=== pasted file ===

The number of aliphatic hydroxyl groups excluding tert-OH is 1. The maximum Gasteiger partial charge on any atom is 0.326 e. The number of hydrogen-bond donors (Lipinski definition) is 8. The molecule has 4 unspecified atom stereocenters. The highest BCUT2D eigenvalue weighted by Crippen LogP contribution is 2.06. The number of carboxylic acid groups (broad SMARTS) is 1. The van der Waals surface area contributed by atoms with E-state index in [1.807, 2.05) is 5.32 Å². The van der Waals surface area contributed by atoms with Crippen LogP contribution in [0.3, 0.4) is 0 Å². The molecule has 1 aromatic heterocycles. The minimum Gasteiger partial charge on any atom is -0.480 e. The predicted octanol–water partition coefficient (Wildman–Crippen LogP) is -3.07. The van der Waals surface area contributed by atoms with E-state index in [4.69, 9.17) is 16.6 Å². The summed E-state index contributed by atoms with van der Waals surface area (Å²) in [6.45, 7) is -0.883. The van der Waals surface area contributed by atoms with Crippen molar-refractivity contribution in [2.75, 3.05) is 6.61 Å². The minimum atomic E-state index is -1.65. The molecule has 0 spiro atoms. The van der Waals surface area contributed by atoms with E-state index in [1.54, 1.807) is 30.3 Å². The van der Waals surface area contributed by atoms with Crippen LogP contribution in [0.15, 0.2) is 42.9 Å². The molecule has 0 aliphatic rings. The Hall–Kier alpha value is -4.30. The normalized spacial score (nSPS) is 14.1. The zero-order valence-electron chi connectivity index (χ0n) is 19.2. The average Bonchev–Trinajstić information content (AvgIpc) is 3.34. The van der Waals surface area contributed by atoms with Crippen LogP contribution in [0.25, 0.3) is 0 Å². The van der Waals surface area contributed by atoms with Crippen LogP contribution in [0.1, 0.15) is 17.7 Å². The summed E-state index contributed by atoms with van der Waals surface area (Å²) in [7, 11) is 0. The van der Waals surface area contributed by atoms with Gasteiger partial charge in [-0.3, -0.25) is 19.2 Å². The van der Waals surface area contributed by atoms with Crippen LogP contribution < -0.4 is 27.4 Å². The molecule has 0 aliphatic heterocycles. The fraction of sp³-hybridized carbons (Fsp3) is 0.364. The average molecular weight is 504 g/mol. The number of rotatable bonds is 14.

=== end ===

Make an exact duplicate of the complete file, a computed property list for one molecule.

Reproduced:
The number of aliphatic hydroxyl groups excluding tert-OH is 1. The maximum Gasteiger partial charge on any atom is 0.326 e. The number of hydrogen-bond donors (Lipinski definition) is 8. The molecule has 4 unspecified atom stereocenters. The highest BCUT2D eigenvalue weighted by Crippen LogP contribution is 2.06. The number of carboxylic acid groups (broad SMARTS) is 1. The van der Waals surface area contributed by atoms with E-state index in [1.807, 2.05) is 5.32 Å². The van der Waals surface area contributed by atoms with Crippen LogP contribution in [0.3, 0.4) is 0 Å². The molecule has 1 aromatic heterocycles. The minimum Gasteiger partial charge on any atom is -0.480 e. The predicted octanol–water partition coefficient (Wildman–Crippen LogP) is -3.07. The van der Waals surface area contributed by atoms with E-state index in [4.69, 9.17) is 16.6 Å². The summed E-state index contributed by atoms with van der Waals surface area (Å²) in [6.45, 7) is -0.883. The van der Waals surface area contributed by atoms with Crippen molar-refractivity contribution in [2.75, 3.05) is 6.61 Å². The minimum atomic E-state index is -1.65. The molecule has 0 spiro atoms. The van der Waals surface area contributed by atoms with E-state index in [1.54, 1.807) is 30.3 Å². The van der Waals surface area contributed by atoms with Crippen LogP contribution in [0.15, 0.2) is 42.9 Å². The molecule has 0 aliphatic rings. The Hall–Kier alpha value is -4.30. The normalized spacial score (nSPS) is 14.1. The zero-order valence-electron chi connectivity index (χ0n) is 19.2. The average Bonchev–Trinajstić information content (AvgIpc) is 3.34. The van der Waals surface area contributed by atoms with Crippen LogP contribution in [0.25, 0.3) is 0 Å². The van der Waals surface area contributed by atoms with Crippen LogP contribution in [0.1, 0.15) is 17.7 Å². The summed E-state index contributed by atoms with van der Waals surface area (Å²) in [7, 11) is 0. The van der Waals surface area contributed by atoms with Gasteiger partial charge in [-0.3, -0.25) is 19.2 Å². The van der Waals surface area contributed by atoms with Crippen LogP contribution < -0.4 is 27.4 Å². The molecule has 0 aliphatic heterocycles. The fraction of sp³-hybridized carbons (Fsp3) is 0.364. The average molecular weight is 504 g/mol. The number of rotatable bonds is 14.